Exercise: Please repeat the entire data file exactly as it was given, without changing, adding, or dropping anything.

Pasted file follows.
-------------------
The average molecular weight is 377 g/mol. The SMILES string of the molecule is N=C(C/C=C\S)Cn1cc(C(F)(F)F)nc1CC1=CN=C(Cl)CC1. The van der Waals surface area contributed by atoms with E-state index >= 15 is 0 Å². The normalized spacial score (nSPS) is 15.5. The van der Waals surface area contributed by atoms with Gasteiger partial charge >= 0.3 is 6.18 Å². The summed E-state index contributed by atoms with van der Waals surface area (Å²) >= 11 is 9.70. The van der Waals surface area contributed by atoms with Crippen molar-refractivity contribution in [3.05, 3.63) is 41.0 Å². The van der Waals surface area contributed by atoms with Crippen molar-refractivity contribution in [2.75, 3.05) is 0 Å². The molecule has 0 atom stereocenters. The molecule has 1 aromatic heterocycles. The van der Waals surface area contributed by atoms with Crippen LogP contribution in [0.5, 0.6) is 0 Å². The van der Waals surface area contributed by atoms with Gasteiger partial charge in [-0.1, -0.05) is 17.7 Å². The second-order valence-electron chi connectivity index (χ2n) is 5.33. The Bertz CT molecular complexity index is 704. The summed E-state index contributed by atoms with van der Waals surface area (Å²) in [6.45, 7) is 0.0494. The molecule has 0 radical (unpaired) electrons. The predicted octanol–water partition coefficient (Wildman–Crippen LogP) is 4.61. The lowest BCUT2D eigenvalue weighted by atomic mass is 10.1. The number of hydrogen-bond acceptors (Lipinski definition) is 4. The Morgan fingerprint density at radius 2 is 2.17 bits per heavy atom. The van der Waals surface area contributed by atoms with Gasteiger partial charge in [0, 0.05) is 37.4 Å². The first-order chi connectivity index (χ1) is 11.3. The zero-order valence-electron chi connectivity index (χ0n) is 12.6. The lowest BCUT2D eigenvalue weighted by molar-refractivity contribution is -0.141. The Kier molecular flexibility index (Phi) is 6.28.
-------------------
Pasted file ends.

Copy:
The average molecular weight is 377 g/mol. The SMILES string of the molecule is N=C(C/C=C\S)Cn1cc(C(F)(F)F)nc1CC1=CN=C(Cl)CC1. The van der Waals surface area contributed by atoms with E-state index >= 15 is 0 Å². The normalized spacial score (nSPS) is 15.5. The van der Waals surface area contributed by atoms with Gasteiger partial charge >= 0.3 is 6.18 Å². The summed E-state index contributed by atoms with van der Waals surface area (Å²) >= 11 is 9.70. The van der Waals surface area contributed by atoms with Crippen molar-refractivity contribution in [3.05, 3.63) is 41.0 Å². The van der Waals surface area contributed by atoms with Crippen molar-refractivity contribution in [2.75, 3.05) is 0 Å². The molecule has 0 atom stereocenters. The molecule has 1 aromatic heterocycles. The van der Waals surface area contributed by atoms with Crippen LogP contribution in [0.5, 0.6) is 0 Å². The van der Waals surface area contributed by atoms with Gasteiger partial charge in [-0.1, -0.05) is 17.7 Å². The second-order valence-electron chi connectivity index (χ2n) is 5.33. The Bertz CT molecular complexity index is 704. The summed E-state index contributed by atoms with van der Waals surface area (Å²) in [6.45, 7) is 0.0494. The molecule has 0 radical (unpaired) electrons. The predicted octanol–water partition coefficient (Wildman–Crippen LogP) is 4.61. The lowest BCUT2D eigenvalue weighted by atomic mass is 10.1. The number of hydrogen-bond acceptors (Lipinski definition) is 4. The Morgan fingerprint density at radius 2 is 2.17 bits per heavy atom. The van der Waals surface area contributed by atoms with Gasteiger partial charge in [0, 0.05) is 37.4 Å². The first-order chi connectivity index (χ1) is 11.3. The zero-order valence-electron chi connectivity index (χ0n) is 12.6. The lowest BCUT2D eigenvalue weighted by molar-refractivity contribution is -0.141. The Kier molecular flexibility index (Phi) is 6.28.